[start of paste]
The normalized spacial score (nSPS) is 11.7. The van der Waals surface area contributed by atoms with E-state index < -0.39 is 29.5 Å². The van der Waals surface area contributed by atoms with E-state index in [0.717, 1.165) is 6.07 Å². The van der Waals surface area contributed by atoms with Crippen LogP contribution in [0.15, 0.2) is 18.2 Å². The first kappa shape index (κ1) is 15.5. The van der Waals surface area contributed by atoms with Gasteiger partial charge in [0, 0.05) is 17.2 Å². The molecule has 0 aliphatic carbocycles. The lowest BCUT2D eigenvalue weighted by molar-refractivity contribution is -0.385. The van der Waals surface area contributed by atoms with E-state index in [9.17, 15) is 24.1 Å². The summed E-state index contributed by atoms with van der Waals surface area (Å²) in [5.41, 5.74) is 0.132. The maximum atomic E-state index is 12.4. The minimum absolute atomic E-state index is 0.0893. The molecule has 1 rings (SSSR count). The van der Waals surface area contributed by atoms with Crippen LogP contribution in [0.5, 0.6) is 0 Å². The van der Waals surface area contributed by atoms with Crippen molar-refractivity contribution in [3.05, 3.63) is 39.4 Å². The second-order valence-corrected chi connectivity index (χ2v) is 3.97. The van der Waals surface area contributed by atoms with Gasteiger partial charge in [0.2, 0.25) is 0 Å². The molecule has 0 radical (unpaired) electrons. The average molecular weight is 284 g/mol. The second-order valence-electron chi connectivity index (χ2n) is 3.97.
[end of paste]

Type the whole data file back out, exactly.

The normalized spacial score (nSPS) is 11.7. The van der Waals surface area contributed by atoms with E-state index < -0.39 is 29.5 Å². The van der Waals surface area contributed by atoms with E-state index in [0.717, 1.165) is 6.07 Å². The van der Waals surface area contributed by atoms with Crippen LogP contribution in [0.15, 0.2) is 18.2 Å². The first kappa shape index (κ1) is 15.5. The van der Waals surface area contributed by atoms with Gasteiger partial charge in [0, 0.05) is 17.2 Å². The molecule has 0 aliphatic carbocycles. The lowest BCUT2D eigenvalue weighted by molar-refractivity contribution is -0.385. The van der Waals surface area contributed by atoms with E-state index in [9.17, 15) is 24.1 Å². The summed E-state index contributed by atoms with van der Waals surface area (Å²) in [5.41, 5.74) is 0.132. The maximum atomic E-state index is 12.4. The minimum absolute atomic E-state index is 0.0893. The molecule has 1 rings (SSSR count). The van der Waals surface area contributed by atoms with Crippen LogP contribution in [0.5, 0.6) is 0 Å². The van der Waals surface area contributed by atoms with Crippen molar-refractivity contribution in [3.05, 3.63) is 39.4 Å². The second-order valence-corrected chi connectivity index (χ2v) is 3.97. The van der Waals surface area contributed by atoms with Gasteiger partial charge in [0.2, 0.25) is 0 Å². The molecule has 0 radical (unpaired) electrons. The average molecular weight is 284 g/mol. The second-order valence-electron chi connectivity index (χ2n) is 3.97.